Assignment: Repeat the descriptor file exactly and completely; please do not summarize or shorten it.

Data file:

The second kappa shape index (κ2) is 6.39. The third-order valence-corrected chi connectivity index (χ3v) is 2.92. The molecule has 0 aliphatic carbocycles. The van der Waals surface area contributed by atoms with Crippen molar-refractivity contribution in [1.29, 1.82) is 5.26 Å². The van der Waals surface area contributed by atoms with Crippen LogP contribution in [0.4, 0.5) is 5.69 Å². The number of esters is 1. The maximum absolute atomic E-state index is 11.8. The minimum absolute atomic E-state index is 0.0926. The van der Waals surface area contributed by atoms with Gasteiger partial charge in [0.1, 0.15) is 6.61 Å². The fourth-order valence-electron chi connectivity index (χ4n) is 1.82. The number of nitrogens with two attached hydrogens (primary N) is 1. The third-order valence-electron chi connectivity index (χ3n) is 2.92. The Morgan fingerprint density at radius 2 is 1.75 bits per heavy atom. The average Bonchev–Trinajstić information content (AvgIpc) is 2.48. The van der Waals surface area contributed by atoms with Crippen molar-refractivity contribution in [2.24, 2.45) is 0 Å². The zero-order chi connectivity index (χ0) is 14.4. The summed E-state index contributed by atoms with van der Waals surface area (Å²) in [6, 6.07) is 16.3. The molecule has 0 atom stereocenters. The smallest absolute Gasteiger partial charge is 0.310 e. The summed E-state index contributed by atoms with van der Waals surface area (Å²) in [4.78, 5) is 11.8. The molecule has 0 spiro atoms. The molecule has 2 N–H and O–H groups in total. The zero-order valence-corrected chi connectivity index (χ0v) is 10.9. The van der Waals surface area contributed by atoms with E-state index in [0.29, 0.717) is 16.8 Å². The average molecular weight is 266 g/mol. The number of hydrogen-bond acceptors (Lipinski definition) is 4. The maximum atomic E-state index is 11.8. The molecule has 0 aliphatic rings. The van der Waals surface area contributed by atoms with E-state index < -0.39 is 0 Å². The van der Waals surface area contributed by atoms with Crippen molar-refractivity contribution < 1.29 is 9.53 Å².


The second kappa shape index (κ2) is 6.39. The third-order valence-corrected chi connectivity index (χ3v) is 2.92. The molecule has 0 aliphatic carbocycles. The van der Waals surface area contributed by atoms with Crippen molar-refractivity contribution in [1.29, 1.82) is 5.26 Å². The van der Waals surface area contributed by atoms with Crippen LogP contribution in [0.4, 0.5) is 5.69 Å². The number of esters is 1. The maximum absolute atomic E-state index is 11.8. The minimum absolute atomic E-state index is 0.0926. The van der Waals surface area contributed by atoms with Gasteiger partial charge in [0.1, 0.15) is 6.61 Å². The fourth-order valence-electron chi connectivity index (χ4n) is 1.82. The number of nitrogens with two attached hydrogens (primary N) is 1. The third-order valence-electron chi connectivity index (χ3n) is 2.92. The Morgan fingerprint density at radius 2 is 1.75 bits per heavy atom. The average Bonchev–Trinajstić information content (AvgIpc) is 2.48. The van der Waals surface area contributed by atoms with Crippen molar-refractivity contribution in [2.24, 2.45) is 0 Å². The zero-order chi connectivity index (χ0) is 14.4. The summed E-state index contributed by atoms with van der Waals surface area (Å²) in [6, 6.07) is 16.3. The molecule has 0 atom stereocenters. The smallest absolute Gasteiger partial charge is 0.310 e. The summed E-state index contributed by atoms with van der Waals surface area (Å²) in [4.78, 5) is 11.8. The molecule has 0 spiro atoms. The molecule has 2 N–H and O–H groups in total. The zero-order valence-corrected chi connectivity index (χ0v) is 10.9. The van der Waals surface area contributed by atoms with E-state index in [0.29, 0.717) is 16.8 Å². The average molecular weight is 266 g/mol. The number of hydrogen-bond acceptors (Lipinski definition) is 4. The maximum atomic E-state index is 11.8. The molecule has 0 aliphatic rings. The van der Waals surface area contributed by atoms with E-state index < -0.39 is 0 Å². The van der Waals surface area contributed by atoms with Crippen molar-refractivity contribution < 1.29 is 9.53 Å².